Blog-friend Julia recently protested the “crazy cat-lady” stereotype. I was stung to add my own two bits. I’m going to intersperse the pain involved here with pictures of Bugs. How he makes me pay attention. Why he makes me laugh.
“Ma. I require you to play. You are cooking instead. This is unacceptable.”
Here’s the stereotype: Women like me, who love cats, are quitters and lonely romance-challenged sad-sack spinsters who never leave the house. At the outer edge of the stereotype are animal-hoarders like the Edie Beales, of Grey Gardens | aunt and cousin to Jacqueline Kennedy fame.
(The HBO version of the original 1975 movie is outstanding; see it for a primer on what female despair is all about.) Mother and daughter living for twenty to thirty years with uncounted numbers of cats, no kitty litter, fleas, raccoons, raccoon skeletons, and no running water.
I love Bugs because he makes me laugh.
The creepy misogynistic roots of the crazy-cat-lady stereotype have been nailed by Kiri Blakely: “Women, just like cats, are often branded as sneaky, slinky, mysterious, hard to read and impossible-to-please.”
At the outer edges of this “crazy cat-lady” snideness, there is the mental illness of animal “hoarding”: Addiction, obsession, compulsion, and unspeakable cruelty and suffering. There are no jokes to be made. I refrain from furnishing details of the “crazy” part of this stereotype. Just two facts: (1) The animals victimized at animal-hoarders’ hands suffer horribly and appallingly. (2) One California municipality and one Virginia county have spent close to $200,000.00 to ameliorate the grievous damage in the wake of three – just three – hoarding cases.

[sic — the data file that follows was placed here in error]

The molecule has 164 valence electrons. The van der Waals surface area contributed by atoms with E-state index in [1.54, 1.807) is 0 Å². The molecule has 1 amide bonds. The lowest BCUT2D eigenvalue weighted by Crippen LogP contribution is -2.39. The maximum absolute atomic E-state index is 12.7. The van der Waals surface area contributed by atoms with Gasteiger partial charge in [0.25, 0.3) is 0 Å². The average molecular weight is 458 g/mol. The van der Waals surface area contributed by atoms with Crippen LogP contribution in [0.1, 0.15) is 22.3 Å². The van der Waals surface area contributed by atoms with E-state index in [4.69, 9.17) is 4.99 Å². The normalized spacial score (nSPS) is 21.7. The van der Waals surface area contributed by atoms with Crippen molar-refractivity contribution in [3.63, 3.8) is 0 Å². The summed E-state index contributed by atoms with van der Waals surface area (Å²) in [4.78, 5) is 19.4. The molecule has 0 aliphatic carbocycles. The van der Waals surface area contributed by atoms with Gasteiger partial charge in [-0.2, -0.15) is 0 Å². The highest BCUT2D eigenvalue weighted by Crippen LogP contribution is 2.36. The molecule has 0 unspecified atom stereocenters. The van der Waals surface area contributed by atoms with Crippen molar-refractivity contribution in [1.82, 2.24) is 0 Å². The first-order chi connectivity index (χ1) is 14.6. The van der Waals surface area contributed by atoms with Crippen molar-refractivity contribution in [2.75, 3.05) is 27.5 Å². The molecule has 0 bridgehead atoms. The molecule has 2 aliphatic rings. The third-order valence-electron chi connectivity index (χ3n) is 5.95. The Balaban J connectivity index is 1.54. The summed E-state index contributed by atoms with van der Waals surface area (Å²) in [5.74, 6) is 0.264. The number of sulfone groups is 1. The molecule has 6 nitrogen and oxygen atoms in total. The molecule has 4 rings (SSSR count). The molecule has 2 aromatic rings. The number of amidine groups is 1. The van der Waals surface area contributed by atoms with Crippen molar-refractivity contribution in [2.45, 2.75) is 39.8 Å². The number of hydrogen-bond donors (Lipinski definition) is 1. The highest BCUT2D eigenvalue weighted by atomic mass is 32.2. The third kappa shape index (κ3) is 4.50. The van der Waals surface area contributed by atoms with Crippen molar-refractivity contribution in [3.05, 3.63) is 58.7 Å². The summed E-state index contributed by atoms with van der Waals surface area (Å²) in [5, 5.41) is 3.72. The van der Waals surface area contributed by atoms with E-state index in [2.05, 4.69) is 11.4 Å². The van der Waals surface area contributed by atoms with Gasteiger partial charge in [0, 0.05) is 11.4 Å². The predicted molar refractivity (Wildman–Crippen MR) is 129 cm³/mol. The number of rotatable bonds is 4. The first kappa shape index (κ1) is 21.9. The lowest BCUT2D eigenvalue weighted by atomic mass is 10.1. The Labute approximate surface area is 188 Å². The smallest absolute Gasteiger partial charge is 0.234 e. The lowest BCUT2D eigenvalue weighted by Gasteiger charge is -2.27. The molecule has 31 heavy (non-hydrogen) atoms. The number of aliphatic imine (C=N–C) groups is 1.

So those who do not know any better – the casually ignorant, the stupidly thoughtless – sling around this crazy-cat-lady stereotype.
Those like me, who might be the butt here, are free to say things like “I don’t care what you call me . . . .”
But I do care. These stereotypes bother me. They hide a lot. It behooves us all to take prejudice seriously, no matter in what form it rears its ugly head. Prejudice hides misunderstanding, criminal indifference, and scapegoating. Smears like “crazy cat-lady” trivialize prejudice, they turn it into sloppy juvenile namecalling, they obscure the truly frightening mental-health and animal-welfare horrors of hoarding – and that bothers me a lot.
I love Bugs because he is a miracle of nature. I find him endlessly and stunningly beautiful.
I love Bugs because he is essentially mysterious. Caring for him requires that I set aside my prejudices, that I seek, as best I can within my own limited imagination, to see him as close to truly as possible.
I would appreciate the favor returned by my own species.